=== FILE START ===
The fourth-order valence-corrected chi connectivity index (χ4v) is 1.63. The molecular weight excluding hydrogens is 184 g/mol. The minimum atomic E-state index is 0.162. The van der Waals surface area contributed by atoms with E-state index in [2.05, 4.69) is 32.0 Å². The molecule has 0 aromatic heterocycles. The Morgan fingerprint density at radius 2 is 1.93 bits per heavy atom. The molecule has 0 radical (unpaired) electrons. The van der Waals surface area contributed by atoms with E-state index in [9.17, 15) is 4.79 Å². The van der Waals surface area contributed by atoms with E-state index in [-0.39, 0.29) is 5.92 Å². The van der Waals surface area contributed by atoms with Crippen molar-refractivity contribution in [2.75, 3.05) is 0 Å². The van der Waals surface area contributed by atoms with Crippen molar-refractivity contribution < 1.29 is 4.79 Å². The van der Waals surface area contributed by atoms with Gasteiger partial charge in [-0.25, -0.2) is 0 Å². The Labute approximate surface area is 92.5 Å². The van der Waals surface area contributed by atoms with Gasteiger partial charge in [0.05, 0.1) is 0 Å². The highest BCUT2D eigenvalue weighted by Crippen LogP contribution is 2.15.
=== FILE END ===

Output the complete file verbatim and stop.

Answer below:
The fourth-order valence-corrected chi connectivity index (χ4v) is 1.63. The molecular weight excluding hydrogens is 184 g/mol. The minimum atomic E-state index is 0.162. The van der Waals surface area contributed by atoms with E-state index in [2.05, 4.69) is 32.0 Å². The molecule has 0 aromatic heterocycles. The Morgan fingerprint density at radius 2 is 1.93 bits per heavy atom. The molecule has 0 radical (unpaired) electrons. The van der Waals surface area contributed by atoms with E-state index in [9.17, 15) is 4.79 Å². The van der Waals surface area contributed by atoms with E-state index in [-0.39, 0.29) is 5.92 Å². The van der Waals surface area contributed by atoms with Crippen molar-refractivity contribution in [2.75, 3.05) is 0 Å². The van der Waals surface area contributed by atoms with Crippen molar-refractivity contribution < 1.29 is 4.79 Å². The van der Waals surface area contributed by atoms with Gasteiger partial charge in [-0.25, -0.2) is 0 Å². The Labute approximate surface area is 92.5 Å². The van der Waals surface area contributed by atoms with Gasteiger partial charge in [0.05, 0.1) is 0 Å². The highest BCUT2D eigenvalue weighted by Crippen LogP contribution is 2.15.